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Fred Garcia, general manager of the Negishi Club, accepts change from cashier Helen Narita at the Negishi Exchange. The exchange was awarded the Bingham Award for 2003.

Fred Garcia, general manager of the Negishi Club, accepts change from cashier Helen Narita at the Negishi Exchange. The exchange was awarded the Bingham Award for 2003. (Jim Schulz / S&S)

Fred Garcia, general manager of the Negishi Club, accepts change from cashier Helen Narita at the Negishi Exchange. The exchange was awarded the Bingham Award for 2003.

Fred Garcia, general manager of the Negishi Club, accepts change from cashier Helen Narita at the Negishi Exchange. The exchange was awarded the Bingham Award for 2003. (Jim Schulz / S&S)

Tohru Tominara, at left, and Satoru Shibuya stock the refrigerator with luncheon meats at the Negishi Exchange. The exchange won the Bingham Award for 2003.

Tohru Tominara, at left, and Satoru Shibuya stock the refrigerator with luncheon meats at the Negishi Exchange. The exchange won the Bingham Award for 2003. (Jim Schulz / S&S)

One thing the military has lots of is ribbons, medals and awards. But for the Navy Exchange, there is one great honor, once a year, that can be striven for: It’s the Bingham Award.

For the first time since the early 1990s, according to Pat Patterson, NEX human resources manager for Japan, and the second time since the awards were instituted in 1979, the Negishi Heights NEX Mart has taken home the gold. The NEX Mart was named best NEX in the “small stores” category for fiscal year 2003.

They beat out some seven to 10 other small exchanges, Patterson said, mainly because, “they had a very high customer service index,” which is retail-ese for satisfied customers.

Additionally, Patterson said, the store’s 26 or so employees were unusually happy and loyal, and the store also met other winning qualifications: cost-cutting, goods availability, contribution to the Morale, Welfare and Recreation program and other measures indicating how well the store was doing its mission.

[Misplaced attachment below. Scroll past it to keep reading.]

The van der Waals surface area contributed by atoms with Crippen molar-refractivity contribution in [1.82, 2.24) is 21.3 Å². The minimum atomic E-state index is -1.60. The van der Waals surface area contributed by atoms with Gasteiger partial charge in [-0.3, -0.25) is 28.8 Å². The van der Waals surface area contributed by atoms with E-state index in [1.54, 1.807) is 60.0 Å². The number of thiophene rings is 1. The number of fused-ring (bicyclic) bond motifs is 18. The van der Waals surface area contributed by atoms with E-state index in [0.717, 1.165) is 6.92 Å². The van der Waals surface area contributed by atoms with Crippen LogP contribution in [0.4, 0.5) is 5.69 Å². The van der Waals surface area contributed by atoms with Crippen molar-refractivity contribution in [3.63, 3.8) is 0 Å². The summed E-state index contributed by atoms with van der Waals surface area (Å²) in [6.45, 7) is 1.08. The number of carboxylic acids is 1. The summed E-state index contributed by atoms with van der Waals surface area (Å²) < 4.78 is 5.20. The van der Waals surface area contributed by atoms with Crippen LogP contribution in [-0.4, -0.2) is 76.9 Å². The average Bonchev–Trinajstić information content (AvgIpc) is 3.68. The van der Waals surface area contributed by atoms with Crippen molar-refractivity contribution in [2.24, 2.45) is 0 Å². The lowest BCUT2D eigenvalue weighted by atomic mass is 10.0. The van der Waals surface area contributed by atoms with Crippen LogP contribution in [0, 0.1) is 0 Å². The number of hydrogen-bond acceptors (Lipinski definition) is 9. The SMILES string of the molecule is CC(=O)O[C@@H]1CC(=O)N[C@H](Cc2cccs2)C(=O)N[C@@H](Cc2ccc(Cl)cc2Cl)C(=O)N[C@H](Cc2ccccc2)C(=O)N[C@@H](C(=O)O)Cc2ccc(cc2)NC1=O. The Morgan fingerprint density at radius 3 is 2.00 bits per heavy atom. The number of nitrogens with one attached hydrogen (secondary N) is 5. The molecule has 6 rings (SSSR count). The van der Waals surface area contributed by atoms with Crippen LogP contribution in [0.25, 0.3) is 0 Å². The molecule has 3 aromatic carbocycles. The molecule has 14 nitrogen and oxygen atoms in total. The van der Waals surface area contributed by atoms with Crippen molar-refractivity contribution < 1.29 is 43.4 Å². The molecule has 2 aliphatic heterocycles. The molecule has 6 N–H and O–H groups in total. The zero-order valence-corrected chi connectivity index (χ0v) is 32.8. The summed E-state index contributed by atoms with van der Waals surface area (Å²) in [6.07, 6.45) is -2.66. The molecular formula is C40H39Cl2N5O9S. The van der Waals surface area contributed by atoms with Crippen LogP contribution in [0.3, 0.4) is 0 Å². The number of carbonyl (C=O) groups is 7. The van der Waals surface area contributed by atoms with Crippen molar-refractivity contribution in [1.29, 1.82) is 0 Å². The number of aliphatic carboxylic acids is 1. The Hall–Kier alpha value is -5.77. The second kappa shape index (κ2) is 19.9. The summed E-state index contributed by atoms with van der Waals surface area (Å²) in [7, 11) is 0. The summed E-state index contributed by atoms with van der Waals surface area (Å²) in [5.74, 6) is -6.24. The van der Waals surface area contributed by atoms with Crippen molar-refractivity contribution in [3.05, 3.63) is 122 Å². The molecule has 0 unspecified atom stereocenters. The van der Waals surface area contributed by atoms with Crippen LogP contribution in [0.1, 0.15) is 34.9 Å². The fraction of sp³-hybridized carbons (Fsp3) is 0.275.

Negishi’s store is a relative rarity: a combination Navy Exchange and commissary store. While selection may be more limited, it’s possible to buy hamburgers and batteries in one stop.

The Bingham award’s namesake was Capt. W.H. Bingham, who helped establish the Navy Exchange stores in the 1940s. He decided they should be operated like a chain of retail stores and staffed by civilians, except for top management positions held by naval supply officers. The stores now number 109, as well as 187 ship stores and 41 Navy Lodges.

Before the NEX chain was established, sailors had to rely on ship stores, which replaced ship canteens, which replaced bumboats — small vessels that in the 1800s pulled beside Navy ships and sold cheap goods for high prices.

All the Negishi Heights employees were feted at a breakfast Tuesday at which NEX dignitaries congratulated them — on the clock, Patterson said — and were given boxes of chocolates.

Among them was manager Alice Zamora, who said she was pleased and surprised by the recognition. “My boss put in for it,” she said.

But would the Bingham mean a raise for Zamora?

“I hope so,” she said. But even if it didn’t, Zamora said, “I will continue to provide the service to the community.”

author picture
Nancy is an Italy-based reporter for Stars and Stripes who writes about military health, legal and social issues. An upstate New York native who served three years in the U.S. Army before graduating from the University of Arizona, she previously worked at The Anchorage Daily News and The Seattle Times. Over her nearly 40-year journalism career she’s won several regional and national awards for her stories and was part of a newsroom-wide team at the Anchorage Daily News that was awarded the 1989 Pulitzer Prize for Public Service.
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